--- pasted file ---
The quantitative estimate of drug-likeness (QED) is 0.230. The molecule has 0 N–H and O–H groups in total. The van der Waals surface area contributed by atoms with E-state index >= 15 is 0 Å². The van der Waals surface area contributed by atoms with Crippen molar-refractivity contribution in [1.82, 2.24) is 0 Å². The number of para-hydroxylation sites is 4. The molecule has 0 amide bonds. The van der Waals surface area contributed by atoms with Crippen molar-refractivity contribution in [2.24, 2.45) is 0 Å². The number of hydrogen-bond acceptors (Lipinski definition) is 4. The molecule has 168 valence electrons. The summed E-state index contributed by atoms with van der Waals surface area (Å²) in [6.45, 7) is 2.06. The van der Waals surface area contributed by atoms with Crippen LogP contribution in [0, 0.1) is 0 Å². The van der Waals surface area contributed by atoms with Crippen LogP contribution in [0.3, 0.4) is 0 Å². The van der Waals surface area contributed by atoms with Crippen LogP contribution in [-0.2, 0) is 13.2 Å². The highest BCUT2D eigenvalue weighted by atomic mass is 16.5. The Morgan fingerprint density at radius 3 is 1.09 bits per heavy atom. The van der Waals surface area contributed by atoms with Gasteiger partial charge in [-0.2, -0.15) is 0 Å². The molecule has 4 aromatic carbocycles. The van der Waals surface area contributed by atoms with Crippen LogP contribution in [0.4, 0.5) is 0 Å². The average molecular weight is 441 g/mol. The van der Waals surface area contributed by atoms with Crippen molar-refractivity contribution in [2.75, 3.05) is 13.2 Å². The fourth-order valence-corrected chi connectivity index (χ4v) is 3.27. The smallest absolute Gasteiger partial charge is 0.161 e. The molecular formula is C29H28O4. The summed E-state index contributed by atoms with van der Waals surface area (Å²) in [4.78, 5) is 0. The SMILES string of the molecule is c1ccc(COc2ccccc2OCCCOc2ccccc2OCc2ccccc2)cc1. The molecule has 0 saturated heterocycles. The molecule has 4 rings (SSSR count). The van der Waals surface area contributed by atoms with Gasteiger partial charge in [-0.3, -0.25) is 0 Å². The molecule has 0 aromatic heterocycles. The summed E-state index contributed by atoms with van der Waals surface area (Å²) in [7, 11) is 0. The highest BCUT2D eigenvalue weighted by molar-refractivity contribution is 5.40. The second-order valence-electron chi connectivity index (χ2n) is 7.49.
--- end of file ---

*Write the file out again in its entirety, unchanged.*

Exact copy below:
The quantitative estimate of drug-likeness (QED) is 0.230. The molecule has 0 N–H and O–H groups in total. The van der Waals surface area contributed by atoms with E-state index >= 15 is 0 Å². The van der Waals surface area contributed by atoms with Crippen molar-refractivity contribution in [1.82, 2.24) is 0 Å². The number of para-hydroxylation sites is 4. The molecule has 0 amide bonds. The van der Waals surface area contributed by atoms with Crippen molar-refractivity contribution in [2.24, 2.45) is 0 Å². The number of hydrogen-bond acceptors (Lipinski definition) is 4. The molecule has 168 valence electrons. The summed E-state index contributed by atoms with van der Waals surface area (Å²) in [6.45, 7) is 2.06. The van der Waals surface area contributed by atoms with Crippen LogP contribution in [0, 0.1) is 0 Å². The van der Waals surface area contributed by atoms with Crippen LogP contribution in [0.3, 0.4) is 0 Å². The van der Waals surface area contributed by atoms with Crippen LogP contribution in [-0.2, 0) is 13.2 Å². The highest BCUT2D eigenvalue weighted by atomic mass is 16.5. The Morgan fingerprint density at radius 3 is 1.09 bits per heavy atom. The van der Waals surface area contributed by atoms with Gasteiger partial charge in [-0.2, -0.15) is 0 Å². The molecule has 4 aromatic carbocycles. The van der Waals surface area contributed by atoms with Crippen LogP contribution in [0.4, 0.5) is 0 Å². The average molecular weight is 441 g/mol. The van der Waals surface area contributed by atoms with Crippen molar-refractivity contribution in [2.75, 3.05) is 13.2 Å². The fourth-order valence-corrected chi connectivity index (χ4v) is 3.27. The smallest absolute Gasteiger partial charge is 0.161 e. The molecular formula is C29H28O4. The summed E-state index contributed by atoms with van der Waals surface area (Å²) in [4.78, 5) is 0. The SMILES string of the molecule is c1ccc(COc2ccccc2OCCCOc2ccccc2OCc2ccccc2)cc1. The molecule has 0 saturated heterocycles. The molecule has 4 rings (SSSR count). The van der Waals surface area contributed by atoms with Gasteiger partial charge in [-0.3, -0.25) is 0 Å². The molecule has 0 aromatic heterocycles. The summed E-state index contributed by atoms with van der Waals surface area (Å²) in [7, 11) is 0. The highest BCUT2D eigenvalue weighted by molar-refractivity contribution is 5.40. The second-order valence-electron chi connectivity index (χ2n) is 7.49.